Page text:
Emulsions and dispersions
Interfacial chemistry measuring methods for mixability and stability
With emulsions and dispersions, product characteristics such as the size and stability of the particles or droplets and also the separating behavior such as flocculation or creaming are determined by wettability and interfacial tension. Surfactants are often used to form and stabilize the mixture. Our instruments contribute to the characterization of surfactants and the optimization of products with regard to interfacial chemistry.
Typical product areas for emulsions and dispersions
- Paints, varnishes, inks
- Fat-water mixtures in foodstuffs
- Coolants and lubricants
Surfactants as emulsifiers reduce the interfacial tension between grease/oil and water. In this way, they enable smaller droplets to be formed and reduce the mechanical effort when mixing. In addition, and often in conjunction with dispersed particles, they prevent or slow down destabilizing processes such as the merging of droplets (coalescence). Our force sensor tensiometers provide methods for characterizing surfactants:
- Direct measurement of the interfacial tension between the phases to be mixed
- Measurement of the surface tension of surfactant solutions
- Measurement of the critical micelle concentration (CMC)
Micro-emulsions are transparent, thermodynamically stable oil-water mixtures which are formed with the help of at least two surfactants. The interfacial tension falls by several decimal powers in the narrow temperature or concentration range for the production of micro-emulsions. The Spinning Drop Tensiometer – SITE100 works in this lowest measuring range.
Some technical applications of micro-emulsions are:
- Tertiary crude oil production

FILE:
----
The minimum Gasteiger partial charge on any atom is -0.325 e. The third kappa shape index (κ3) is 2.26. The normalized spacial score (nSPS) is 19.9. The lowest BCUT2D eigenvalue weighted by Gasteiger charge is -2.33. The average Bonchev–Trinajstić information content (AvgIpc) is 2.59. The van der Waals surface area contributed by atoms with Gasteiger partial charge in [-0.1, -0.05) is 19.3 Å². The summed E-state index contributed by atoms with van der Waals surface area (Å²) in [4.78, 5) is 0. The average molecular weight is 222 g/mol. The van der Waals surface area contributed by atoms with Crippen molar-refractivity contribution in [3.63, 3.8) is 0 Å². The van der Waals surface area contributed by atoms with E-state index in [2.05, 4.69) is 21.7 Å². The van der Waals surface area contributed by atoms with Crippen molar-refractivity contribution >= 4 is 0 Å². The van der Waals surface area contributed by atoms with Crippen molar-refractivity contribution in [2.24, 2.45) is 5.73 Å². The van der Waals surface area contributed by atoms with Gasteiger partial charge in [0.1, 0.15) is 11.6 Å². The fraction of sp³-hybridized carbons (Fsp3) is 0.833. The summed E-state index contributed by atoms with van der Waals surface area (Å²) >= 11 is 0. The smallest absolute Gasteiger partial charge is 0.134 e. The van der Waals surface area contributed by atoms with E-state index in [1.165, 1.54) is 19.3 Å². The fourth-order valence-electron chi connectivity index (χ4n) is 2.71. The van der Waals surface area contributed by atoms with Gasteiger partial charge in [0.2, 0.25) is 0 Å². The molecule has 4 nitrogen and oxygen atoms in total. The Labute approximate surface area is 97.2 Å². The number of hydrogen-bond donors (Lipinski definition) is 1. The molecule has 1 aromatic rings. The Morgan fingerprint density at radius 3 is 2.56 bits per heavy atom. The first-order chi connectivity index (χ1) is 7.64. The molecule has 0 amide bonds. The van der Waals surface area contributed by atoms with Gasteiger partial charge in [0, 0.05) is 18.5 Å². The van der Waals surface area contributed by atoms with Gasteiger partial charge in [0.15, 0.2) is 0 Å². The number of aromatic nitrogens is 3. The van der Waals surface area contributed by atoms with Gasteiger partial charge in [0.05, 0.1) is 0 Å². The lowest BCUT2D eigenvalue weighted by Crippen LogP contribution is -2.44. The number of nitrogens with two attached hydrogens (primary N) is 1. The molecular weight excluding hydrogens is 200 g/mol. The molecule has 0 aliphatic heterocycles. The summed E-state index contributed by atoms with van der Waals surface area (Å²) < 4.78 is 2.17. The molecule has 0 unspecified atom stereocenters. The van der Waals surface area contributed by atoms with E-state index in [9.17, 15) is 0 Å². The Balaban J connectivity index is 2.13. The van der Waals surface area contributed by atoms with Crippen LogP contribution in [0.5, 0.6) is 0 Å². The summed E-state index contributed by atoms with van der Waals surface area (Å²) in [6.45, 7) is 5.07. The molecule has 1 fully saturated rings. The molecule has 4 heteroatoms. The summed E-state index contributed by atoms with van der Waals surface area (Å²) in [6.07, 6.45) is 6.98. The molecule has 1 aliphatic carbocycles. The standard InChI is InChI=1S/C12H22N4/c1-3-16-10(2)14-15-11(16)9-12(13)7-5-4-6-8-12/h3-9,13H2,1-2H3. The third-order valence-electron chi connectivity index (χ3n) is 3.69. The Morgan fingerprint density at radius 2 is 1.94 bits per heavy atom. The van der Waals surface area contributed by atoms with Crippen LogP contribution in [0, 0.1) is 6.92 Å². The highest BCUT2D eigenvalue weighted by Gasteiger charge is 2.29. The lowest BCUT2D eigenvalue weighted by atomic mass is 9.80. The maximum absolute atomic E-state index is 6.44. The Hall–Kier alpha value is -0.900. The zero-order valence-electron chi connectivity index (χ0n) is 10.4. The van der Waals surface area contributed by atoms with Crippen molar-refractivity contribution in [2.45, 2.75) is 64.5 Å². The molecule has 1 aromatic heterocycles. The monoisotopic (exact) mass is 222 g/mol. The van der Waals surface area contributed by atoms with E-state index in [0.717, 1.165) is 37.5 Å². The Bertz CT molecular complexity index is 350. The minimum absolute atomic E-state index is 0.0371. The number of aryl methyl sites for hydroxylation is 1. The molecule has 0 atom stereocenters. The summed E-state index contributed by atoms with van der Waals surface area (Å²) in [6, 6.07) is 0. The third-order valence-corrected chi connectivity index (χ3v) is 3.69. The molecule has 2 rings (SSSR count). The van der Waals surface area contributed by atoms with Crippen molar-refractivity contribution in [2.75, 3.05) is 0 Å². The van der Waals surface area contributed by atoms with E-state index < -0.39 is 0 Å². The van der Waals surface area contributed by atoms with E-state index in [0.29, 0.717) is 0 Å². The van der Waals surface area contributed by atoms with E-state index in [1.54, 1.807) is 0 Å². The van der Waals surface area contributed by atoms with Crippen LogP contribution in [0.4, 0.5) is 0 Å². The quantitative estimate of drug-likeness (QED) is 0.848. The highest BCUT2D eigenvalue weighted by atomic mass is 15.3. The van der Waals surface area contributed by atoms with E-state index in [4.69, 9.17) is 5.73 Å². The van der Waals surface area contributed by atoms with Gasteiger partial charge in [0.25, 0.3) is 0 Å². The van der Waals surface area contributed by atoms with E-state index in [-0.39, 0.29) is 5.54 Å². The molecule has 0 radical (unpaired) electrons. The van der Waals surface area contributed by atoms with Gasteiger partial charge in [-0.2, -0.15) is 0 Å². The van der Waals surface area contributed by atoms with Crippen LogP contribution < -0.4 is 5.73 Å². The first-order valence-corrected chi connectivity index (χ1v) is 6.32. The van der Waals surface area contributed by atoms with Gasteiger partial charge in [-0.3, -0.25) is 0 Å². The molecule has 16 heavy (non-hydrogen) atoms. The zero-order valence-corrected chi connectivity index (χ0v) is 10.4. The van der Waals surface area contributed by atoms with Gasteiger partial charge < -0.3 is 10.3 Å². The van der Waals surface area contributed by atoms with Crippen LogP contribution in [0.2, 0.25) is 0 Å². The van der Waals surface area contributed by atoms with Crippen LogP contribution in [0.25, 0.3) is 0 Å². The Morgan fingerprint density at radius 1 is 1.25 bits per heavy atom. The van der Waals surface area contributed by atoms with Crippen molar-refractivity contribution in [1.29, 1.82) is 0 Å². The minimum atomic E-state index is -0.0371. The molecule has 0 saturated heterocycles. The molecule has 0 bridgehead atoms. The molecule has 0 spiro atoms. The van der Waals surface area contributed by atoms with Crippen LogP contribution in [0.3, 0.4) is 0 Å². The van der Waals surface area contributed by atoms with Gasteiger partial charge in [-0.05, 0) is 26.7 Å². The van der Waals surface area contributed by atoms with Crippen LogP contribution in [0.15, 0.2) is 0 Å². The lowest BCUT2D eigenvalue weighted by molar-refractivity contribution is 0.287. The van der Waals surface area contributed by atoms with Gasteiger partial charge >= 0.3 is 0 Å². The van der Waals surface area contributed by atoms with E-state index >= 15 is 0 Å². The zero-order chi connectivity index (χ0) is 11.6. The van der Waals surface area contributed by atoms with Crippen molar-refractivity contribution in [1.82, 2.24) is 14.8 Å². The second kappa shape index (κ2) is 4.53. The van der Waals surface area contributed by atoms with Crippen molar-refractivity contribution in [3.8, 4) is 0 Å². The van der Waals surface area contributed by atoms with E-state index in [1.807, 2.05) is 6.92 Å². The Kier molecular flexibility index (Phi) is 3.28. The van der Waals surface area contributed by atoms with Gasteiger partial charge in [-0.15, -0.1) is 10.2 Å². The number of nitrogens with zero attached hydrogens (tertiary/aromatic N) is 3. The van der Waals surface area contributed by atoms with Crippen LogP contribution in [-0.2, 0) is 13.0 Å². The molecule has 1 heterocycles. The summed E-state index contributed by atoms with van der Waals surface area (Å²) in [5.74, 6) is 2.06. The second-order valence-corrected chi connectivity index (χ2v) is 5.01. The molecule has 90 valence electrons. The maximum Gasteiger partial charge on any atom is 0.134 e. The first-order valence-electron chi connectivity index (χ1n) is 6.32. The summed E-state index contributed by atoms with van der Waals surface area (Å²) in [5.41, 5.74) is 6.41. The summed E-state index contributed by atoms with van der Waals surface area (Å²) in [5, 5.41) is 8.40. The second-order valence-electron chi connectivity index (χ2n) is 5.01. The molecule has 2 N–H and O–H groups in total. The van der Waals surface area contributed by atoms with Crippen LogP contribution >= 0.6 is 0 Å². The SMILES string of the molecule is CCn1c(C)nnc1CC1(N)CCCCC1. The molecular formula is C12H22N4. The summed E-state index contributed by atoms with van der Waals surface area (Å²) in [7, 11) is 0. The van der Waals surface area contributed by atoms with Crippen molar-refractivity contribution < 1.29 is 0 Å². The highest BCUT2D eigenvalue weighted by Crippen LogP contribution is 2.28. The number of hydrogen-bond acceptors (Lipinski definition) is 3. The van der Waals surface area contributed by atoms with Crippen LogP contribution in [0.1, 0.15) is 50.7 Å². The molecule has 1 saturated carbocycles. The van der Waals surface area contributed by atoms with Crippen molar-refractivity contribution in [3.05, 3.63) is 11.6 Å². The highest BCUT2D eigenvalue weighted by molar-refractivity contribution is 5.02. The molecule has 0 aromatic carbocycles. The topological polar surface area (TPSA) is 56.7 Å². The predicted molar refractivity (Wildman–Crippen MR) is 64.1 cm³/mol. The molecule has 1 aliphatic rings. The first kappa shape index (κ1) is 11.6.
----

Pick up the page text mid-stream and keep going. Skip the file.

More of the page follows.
- Transportation of fat-soluble medicines in the body (bioavailability)
- Solvent-free degreasing, for example of animal skins
In the case of solid-liquid dispersions, the distribution and the tendency to flocculation depend on the surface characteristics of the solid and liquid phase. Our measuring instruments characterize surfactants which are used to improve the wetting and stability.
The surface free energy of the powder is also measured based on the contact angle using the Washburn method. At the same time, additional calculations of the wetting enthalpy help in matching the surface characteristics of the powder and liquid.
The direct quality control of a finished dispersion by measuring the sedimentation speed is included in the range of methods in our Force Tensiometer – K100.
At high process speeds, surfactants as emulsifiers and dispersing agents must reach the interface quickly and act there. Information relating to the mobility of a surfactant and the time required for it to take effect is therefore required. Our mobile and stationary Bubble Pressure Tensiometers – BP50 and BP100 and our Drop Volume Tensiometer – DVT50 measure the dynamic surface tension or interfacial tension over a large speed range for this purpose.
AR224: Dispersibility predictions - Some practical examples
The free surface energy of differently coated carbon black particles and different plastics is measured. The degree of mixability in the melt is predicted in each case based on calculated adsorption enthalpies and confirmed by stirring tests.
AR209: Evaluating the Efficacy of Lignosulphonates as Dispersing agents
Loam suspensions are stabilized with solutions of different lignosulphonates. The quality of the samples as dispersing agents is investigated based on sedimentation measurements.